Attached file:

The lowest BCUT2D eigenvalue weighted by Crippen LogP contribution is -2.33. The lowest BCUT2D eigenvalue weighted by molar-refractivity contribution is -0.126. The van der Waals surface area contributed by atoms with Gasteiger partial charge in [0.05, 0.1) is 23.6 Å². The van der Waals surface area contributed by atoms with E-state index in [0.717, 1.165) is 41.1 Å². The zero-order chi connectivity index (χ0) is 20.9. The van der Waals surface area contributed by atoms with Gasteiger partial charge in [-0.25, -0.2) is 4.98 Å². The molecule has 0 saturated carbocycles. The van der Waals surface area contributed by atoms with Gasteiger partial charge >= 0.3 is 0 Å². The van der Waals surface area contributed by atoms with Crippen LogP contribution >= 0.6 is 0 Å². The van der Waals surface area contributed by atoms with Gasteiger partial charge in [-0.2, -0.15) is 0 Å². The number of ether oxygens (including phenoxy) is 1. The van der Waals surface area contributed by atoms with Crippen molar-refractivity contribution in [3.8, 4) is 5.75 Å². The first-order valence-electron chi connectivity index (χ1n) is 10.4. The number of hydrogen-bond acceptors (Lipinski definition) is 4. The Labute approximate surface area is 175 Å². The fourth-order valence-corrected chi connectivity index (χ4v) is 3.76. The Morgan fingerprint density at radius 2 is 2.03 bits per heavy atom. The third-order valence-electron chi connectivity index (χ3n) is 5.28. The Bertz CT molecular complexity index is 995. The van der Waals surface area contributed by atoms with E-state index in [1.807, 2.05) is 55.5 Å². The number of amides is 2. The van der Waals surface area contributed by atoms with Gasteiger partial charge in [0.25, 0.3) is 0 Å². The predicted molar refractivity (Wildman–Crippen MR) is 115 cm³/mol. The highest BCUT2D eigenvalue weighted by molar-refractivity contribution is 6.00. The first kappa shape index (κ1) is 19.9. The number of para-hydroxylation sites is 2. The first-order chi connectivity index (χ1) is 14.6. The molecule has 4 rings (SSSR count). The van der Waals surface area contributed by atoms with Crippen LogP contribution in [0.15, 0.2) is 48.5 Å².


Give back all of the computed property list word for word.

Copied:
The lowest BCUT2D eigenvalue weighted by Crippen LogP contribution is -2.33. The lowest BCUT2D eigenvalue weighted by molar-refractivity contribution is -0.126. The van der Waals surface area contributed by atoms with Gasteiger partial charge in [0.05, 0.1) is 23.6 Å². The van der Waals surface area contributed by atoms with E-state index in [0.717, 1.165) is 41.1 Å². The zero-order chi connectivity index (χ0) is 20.9. The van der Waals surface area contributed by atoms with Gasteiger partial charge in [-0.25, -0.2) is 4.98 Å². The molecule has 0 saturated carbocycles. The van der Waals surface area contributed by atoms with Gasteiger partial charge >= 0.3 is 0 Å². The van der Waals surface area contributed by atoms with Crippen LogP contribution >= 0.6 is 0 Å². The van der Waals surface area contributed by atoms with Gasteiger partial charge in [-0.2, -0.15) is 0 Å². The number of ether oxygens (including phenoxy) is 1. The van der Waals surface area contributed by atoms with Crippen molar-refractivity contribution in [3.8, 4) is 5.75 Å². The first-order valence-electron chi connectivity index (χ1n) is 10.4. The number of hydrogen-bond acceptors (Lipinski definition) is 4. The Labute approximate surface area is 175 Å². The fourth-order valence-corrected chi connectivity index (χ4v) is 3.76. The Morgan fingerprint density at radius 2 is 2.03 bits per heavy atom. The third-order valence-electron chi connectivity index (χ3n) is 5.28. The Bertz CT molecular complexity index is 995. The van der Waals surface area contributed by atoms with E-state index in [1.807, 2.05) is 55.5 Å². The number of amides is 2. The van der Waals surface area contributed by atoms with Gasteiger partial charge in [0.25, 0.3) is 0 Å². The predicted molar refractivity (Wildman–Crippen MR) is 115 cm³/mol. The highest BCUT2D eigenvalue weighted by molar-refractivity contribution is 6.00. The first kappa shape index (κ1) is 19.9. The number of para-hydroxylation sites is 2. The first-order chi connectivity index (χ1) is 14.6. The molecule has 4 rings (SSSR count). The van der Waals surface area contributed by atoms with Crippen LogP contribution in [0.15, 0.2) is 48.5 Å².